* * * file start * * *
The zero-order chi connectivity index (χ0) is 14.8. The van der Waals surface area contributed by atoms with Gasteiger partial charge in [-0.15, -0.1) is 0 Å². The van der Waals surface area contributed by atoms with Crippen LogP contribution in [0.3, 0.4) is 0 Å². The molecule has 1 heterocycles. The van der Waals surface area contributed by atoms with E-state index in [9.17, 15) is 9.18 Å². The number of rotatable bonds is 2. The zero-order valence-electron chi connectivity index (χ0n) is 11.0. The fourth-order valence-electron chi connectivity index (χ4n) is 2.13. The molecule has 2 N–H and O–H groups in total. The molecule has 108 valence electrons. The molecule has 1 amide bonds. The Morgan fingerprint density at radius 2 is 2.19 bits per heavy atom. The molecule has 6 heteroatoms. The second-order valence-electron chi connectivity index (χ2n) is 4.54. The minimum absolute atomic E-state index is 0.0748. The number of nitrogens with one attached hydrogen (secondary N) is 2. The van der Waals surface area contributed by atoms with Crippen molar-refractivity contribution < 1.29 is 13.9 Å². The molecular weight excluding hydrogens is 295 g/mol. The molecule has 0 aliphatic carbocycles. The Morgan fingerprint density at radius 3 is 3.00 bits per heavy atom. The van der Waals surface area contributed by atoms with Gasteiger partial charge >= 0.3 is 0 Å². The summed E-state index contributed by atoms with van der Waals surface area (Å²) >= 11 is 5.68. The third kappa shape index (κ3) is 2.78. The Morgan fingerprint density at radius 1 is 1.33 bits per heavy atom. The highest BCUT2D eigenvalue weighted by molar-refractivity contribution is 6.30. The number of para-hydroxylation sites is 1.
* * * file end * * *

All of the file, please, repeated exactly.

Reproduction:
The zero-order chi connectivity index (χ0) is 14.8. The van der Waals surface area contributed by atoms with Gasteiger partial charge in [-0.15, -0.1) is 0 Å². The van der Waals surface area contributed by atoms with Crippen LogP contribution in [0.3, 0.4) is 0 Å². The molecule has 1 heterocycles. The van der Waals surface area contributed by atoms with E-state index in [9.17, 15) is 9.18 Å². The number of rotatable bonds is 2. The zero-order valence-electron chi connectivity index (χ0n) is 11.0. The fourth-order valence-electron chi connectivity index (χ4n) is 2.13. The molecule has 2 N–H and O–H groups in total. The molecule has 108 valence electrons. The molecule has 1 amide bonds. The Morgan fingerprint density at radius 2 is 2.19 bits per heavy atom. The molecule has 6 heteroatoms. The second-order valence-electron chi connectivity index (χ2n) is 4.54. The minimum absolute atomic E-state index is 0.0748. The number of nitrogens with one attached hydrogen (secondary N) is 2. The van der Waals surface area contributed by atoms with Crippen molar-refractivity contribution < 1.29 is 13.9 Å². The molecular weight excluding hydrogens is 295 g/mol. The molecule has 0 aliphatic carbocycles. The Morgan fingerprint density at radius 3 is 3.00 bits per heavy atom. The van der Waals surface area contributed by atoms with Gasteiger partial charge >= 0.3 is 0 Å². The summed E-state index contributed by atoms with van der Waals surface area (Å²) >= 11 is 5.68. The third kappa shape index (κ3) is 2.78. The Morgan fingerprint density at radius 1 is 1.33 bits per heavy atom. The highest BCUT2D eigenvalue weighted by molar-refractivity contribution is 6.30. The number of para-hydroxylation sites is 1.